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"St. James Infirmary Blues" is an American folksong of anonymous origin, though sometimes credited to the songwriter Joe Primrose (a pseudonym for Irving Mills). Louis Armstrong made it famous in his influential 1928 recording.
st. james infirmary blues
it was down at old joe's bar room
at the corner by the square
they were serving drinks as usual
and the usual crowd was there.
on my left stood big joe mackennedy
his eyes were bloodshot red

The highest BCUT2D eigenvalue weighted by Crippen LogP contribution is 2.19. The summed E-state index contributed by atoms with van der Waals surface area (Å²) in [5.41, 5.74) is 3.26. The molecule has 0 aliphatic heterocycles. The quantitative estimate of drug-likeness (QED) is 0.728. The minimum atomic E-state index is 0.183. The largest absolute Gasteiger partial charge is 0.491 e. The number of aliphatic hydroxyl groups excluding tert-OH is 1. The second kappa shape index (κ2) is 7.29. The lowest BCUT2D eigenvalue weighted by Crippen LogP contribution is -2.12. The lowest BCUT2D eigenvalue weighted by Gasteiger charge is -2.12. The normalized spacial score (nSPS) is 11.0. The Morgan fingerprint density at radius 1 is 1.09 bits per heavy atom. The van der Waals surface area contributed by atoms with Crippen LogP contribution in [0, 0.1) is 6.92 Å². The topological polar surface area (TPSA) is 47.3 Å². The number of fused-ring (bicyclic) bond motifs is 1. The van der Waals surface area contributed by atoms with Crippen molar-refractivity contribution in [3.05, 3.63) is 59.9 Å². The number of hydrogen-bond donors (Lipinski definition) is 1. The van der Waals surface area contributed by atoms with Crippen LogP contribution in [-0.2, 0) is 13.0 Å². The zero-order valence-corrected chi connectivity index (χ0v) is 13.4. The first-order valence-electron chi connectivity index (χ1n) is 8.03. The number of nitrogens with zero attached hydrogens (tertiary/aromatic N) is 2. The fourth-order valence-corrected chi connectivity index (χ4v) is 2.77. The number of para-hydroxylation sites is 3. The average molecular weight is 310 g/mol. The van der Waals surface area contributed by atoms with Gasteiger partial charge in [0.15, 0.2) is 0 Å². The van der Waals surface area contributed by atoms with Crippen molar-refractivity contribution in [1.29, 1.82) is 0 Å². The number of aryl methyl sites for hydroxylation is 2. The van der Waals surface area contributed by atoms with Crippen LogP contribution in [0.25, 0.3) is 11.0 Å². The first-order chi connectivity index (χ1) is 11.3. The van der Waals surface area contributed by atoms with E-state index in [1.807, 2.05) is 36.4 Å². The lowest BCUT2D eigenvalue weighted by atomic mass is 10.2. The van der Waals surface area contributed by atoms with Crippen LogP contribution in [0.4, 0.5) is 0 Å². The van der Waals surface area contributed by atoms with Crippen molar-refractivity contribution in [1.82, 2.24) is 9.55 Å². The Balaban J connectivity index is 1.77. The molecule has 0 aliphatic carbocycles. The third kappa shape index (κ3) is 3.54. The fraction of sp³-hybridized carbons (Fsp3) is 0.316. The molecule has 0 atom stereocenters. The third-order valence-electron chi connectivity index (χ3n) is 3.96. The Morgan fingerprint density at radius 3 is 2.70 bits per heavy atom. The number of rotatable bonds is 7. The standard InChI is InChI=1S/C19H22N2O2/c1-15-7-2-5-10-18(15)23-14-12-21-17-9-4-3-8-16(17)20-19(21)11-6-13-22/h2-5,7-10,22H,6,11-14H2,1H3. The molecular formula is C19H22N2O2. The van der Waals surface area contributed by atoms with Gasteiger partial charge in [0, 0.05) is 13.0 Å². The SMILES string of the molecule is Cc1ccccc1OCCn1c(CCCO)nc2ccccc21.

and as he looked at the gang around him
these were the very words he said.
I went down to st. james infirmary
saw my baby there
she was streached out on a long white table
so young, so cold, so fair.
let her go! let her go, god bless her.
where ever she may be
she may search this wide world all over
but she never find another sweet man like me.
when I die just bury me
in my high-top stetson hat
place a twenty-dollar gold piece on my watch chain
place a chorus girl to sing me a farewell song
let the lord know I died standing pat.
now that you've heard my story
I'll take another shot of your finest booze
and if anyone here should ask you
I've got the gambler's blues.